John Amaechi: If Athletes are Deities, Where are the Miracles?

I wish Dan Steinberg of the DC Sports Bog could cover every major sporting event. Wherever he goes, from some late night party to the subway, he finds some kind of story.

And in the end, this gig is all about finding good stories.

Anyway, Steinberg caught up with former NBA player John Amaechi, who is now famous mainly for coming out of the closet (as a homosexual and an intellectual) after his playing days were over.

Earlier in the games Amaechi was quoted saying that running into Kobe Bryant "did not go well." Amaechi explains that incident in more detail, and it ends up seeming like something that probably never should have gotten much attention. Amaechi says that Bryant saw Amaechi through a bus window, and Amaechi did some lip-reading to divine that Bryant had said "What the f---?" in response.

Amaechi -- high on the list of most eloquent athletes ever -- goes on to talk about all kinds of more interesting things. Here's an exchange with Steinberg:

So with the whole politics thing, obviously the Redeem Team guys are some of the most high-profile athletes in the entire Olympics. Would you have hoped that they would have spoken out on political issues?
I think it would be important. You've read the blog, right? I mean, I think that one of the blogs that I wrote said -- and this is what I believe -- that if you would be a God, even if it is just a God of the stadium, then you should perform a miracle every once in a while.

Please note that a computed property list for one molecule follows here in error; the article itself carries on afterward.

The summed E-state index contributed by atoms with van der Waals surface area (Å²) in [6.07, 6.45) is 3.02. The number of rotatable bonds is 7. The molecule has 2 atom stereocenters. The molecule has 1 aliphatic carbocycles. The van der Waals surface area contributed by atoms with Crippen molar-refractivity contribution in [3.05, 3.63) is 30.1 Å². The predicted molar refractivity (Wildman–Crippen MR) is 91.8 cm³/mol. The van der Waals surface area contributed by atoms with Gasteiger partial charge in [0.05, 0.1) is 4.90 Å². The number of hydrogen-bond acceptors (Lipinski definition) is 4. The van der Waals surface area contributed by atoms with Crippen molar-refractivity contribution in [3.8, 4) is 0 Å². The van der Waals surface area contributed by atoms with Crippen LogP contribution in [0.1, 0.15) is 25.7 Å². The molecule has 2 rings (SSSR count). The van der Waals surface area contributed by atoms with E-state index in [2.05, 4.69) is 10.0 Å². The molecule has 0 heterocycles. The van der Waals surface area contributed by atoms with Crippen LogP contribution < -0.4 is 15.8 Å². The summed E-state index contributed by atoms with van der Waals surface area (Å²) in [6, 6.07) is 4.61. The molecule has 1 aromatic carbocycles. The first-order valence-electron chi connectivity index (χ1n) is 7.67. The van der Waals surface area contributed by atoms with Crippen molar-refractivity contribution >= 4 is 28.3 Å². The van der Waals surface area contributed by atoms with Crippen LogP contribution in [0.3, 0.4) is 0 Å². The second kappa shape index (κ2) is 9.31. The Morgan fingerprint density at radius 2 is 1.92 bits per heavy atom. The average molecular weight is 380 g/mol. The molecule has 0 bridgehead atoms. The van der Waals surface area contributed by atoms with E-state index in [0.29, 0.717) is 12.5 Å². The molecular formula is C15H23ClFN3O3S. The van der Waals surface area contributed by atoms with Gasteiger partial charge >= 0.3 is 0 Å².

And that doesn't mean a triple salchow, it doesn't mean a perfect vault, it doesn't mean a game-winning shot. It means, occasionally, if you are a God, you do something that affects the world. And I don't see that from any athletes -- whether it be the Dream Team or the gymnasts or somebody else -- from any country.

And I think it's disappointing, because I think even now, if Michael Jordan stood up and said, 'You know what, let's really do something about the inequity of education in America,' then I think it would change.

Doesn't that seem crazy though? I mean, if that's true, doesn't that seem crazy that Michael Jordan would have that power just from being able to ...
Did we not already know that? And this would account for most of the Dream Team, Tiger Woods, a lot of German, French, British athletes as well. If you have people that can force people, families, who have almost nothing, to pay 150 pounds or dollars for shoes, then what can't they achieve? Politicians can't get 150 pounds out of families with nothing. Politicians have to give families with nothing stuff for them to believe in them. These people are so powerful that they make these families who have nothing buy stuff from them.

So yeah, I think they have the kind of power to change the world. I think it's an awesome responsibility, and I can see why people wouldn't want that. However, if you're a God, every once in a while you've got to show it.

So if you saw Kobe would you say anything to him about this?
No. I don't have a relationship with him. It's not like/dislike; I don't have a relationship with him. I wish he, and frankly anyone else in that position -- Phelps, the Chinese gymnastics team, although they would of course be in far more peril if they spoke up -- but I wish these people would do something, yeah.

It doesn't have to be huge. I'm not talking about using the Olympics, embarrassing people, taking your medals and throwing them to the ground. I'm talking about publicly accepting these awards that you've earned, cherishing the moment, cherishing the fact that Chinese people here are just amazing, but tactfully saying, 'I've got this medal but I wish along with this that there was improvements in this and this.' That's all you have to do. Small, tiny steps.